The defendant contends that Smith’s testimony in this regard constituted prejudicial hearsay. We agree that such testimony, absent a proper foundation to bring it within the past recollection recorded exception, was improper hearsay. However, defense counsel did not object to questions by the prosecutor clearly calling for testimony as to the contents of the records, nor did he object immediately to Smith’s answers. Not until some time after Smith had finished answering a number of questions regarding the records did defense counsel make his objection. Failure to make a proper and timely objection to the admission of evidence or the propounding of a question constitutes a waiver of the right to object, and cures any error. (People v. Queen (1974), 56 Ill. 2d 560, 310 N.E.2d 166; People v. Pry (1967), 38 Ill. 2d 261, 230 N.E.2d 825.) Further, it would appear from the record that the court placed no significant reliance on this testimony. In overruling counsel’s belated objection the court remarked “Okay, it goes in for what it’s worth. It doesn’t mean much.” Where a case is heard by the trial court without a jury it is presumed, in the absence of a showing to the contrary, that the court considered only competent and proper evidence. People v. Pagan (1972), 52 Ill. 2d 525, 228 N.E.2d 102.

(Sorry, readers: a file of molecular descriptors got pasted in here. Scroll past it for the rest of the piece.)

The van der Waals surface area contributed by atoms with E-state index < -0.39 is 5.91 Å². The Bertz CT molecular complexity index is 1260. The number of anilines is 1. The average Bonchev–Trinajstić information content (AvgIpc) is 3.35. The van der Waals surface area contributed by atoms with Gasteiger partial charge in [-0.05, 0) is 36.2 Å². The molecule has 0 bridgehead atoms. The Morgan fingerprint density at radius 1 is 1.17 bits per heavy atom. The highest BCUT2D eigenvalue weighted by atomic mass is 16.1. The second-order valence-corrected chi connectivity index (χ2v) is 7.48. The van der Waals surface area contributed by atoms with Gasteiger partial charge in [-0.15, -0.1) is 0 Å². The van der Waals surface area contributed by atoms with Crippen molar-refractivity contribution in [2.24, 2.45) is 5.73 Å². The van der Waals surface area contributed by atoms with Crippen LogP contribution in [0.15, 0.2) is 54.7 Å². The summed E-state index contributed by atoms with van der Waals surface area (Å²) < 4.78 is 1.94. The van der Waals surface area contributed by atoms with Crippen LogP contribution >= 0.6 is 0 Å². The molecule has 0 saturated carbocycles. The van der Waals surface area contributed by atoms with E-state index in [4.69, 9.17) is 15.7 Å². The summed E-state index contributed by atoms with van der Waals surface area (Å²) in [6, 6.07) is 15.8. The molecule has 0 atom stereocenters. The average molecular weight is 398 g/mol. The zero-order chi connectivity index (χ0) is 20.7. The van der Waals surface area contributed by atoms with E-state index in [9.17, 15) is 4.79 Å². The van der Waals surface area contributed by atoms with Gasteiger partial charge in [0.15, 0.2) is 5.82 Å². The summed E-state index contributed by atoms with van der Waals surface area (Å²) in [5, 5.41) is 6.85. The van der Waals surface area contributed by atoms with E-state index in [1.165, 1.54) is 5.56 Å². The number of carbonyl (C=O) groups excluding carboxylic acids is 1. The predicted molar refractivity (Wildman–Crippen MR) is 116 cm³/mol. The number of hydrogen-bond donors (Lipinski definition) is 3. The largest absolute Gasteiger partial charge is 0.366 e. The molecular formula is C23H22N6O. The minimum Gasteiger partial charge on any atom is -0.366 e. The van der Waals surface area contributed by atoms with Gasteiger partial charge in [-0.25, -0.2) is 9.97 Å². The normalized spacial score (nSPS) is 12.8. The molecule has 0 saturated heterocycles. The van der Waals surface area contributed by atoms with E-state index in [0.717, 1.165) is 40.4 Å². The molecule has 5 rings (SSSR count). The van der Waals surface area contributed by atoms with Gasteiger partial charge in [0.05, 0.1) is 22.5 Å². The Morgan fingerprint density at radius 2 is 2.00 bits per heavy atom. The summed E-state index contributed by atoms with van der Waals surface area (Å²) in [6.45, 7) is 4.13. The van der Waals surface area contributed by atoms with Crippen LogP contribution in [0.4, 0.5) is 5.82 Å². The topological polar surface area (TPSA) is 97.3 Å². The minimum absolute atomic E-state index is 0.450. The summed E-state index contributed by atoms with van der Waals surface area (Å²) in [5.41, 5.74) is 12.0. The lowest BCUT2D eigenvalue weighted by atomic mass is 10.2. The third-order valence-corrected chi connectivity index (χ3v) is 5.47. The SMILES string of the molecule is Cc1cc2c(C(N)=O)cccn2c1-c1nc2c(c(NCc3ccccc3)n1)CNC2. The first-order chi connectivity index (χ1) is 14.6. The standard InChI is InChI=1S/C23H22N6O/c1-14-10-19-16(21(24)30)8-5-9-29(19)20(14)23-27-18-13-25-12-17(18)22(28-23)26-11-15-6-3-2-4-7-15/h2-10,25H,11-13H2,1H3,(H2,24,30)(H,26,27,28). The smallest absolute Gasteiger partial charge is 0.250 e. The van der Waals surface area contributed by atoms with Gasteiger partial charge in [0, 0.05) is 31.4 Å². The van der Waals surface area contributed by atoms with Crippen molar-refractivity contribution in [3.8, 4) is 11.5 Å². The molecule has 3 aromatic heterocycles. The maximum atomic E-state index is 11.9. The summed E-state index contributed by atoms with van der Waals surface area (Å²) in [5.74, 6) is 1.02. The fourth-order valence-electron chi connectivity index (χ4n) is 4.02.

At the conclusion of the trial the judge found the defendant guilty of rape and of two counts of armed robbery.
On December 2, 1974, defense counsel presented a new trial motion. Attached to the motion, in connection with the allegation that the defendant was not proved guilty beyond a reasonable doubt, was an eight page document purporting to be the transcript of an interview with Charles Henderson conducted by defense counsel on the afternoon of October 11, 1974. Counsel informed the court that Henderson had been subpoenaed to testify at the hearing on the motion but had failed to appear, and asked that the court enforce the subpoena by issuing a *562warrant. The court refused to do so. After a hearing, the court denied all grounds of the motion.
The defendant contends that the trial court’s refusal to enforce the subpoena violated his constitutional right to compulsory process to obtain favorable witnesses. (U.S. Const., amend. VI; 111. Const. 1970, art. 1, §8.) We cannot agree. We find that there was a proper basis for the trial court to deny this ground of the defendant’s motion without conducting a hearing or receiving testimony. Hence, the defendant cannot complain that he was prejudiced by the court’s refusal to enforce the subpoena.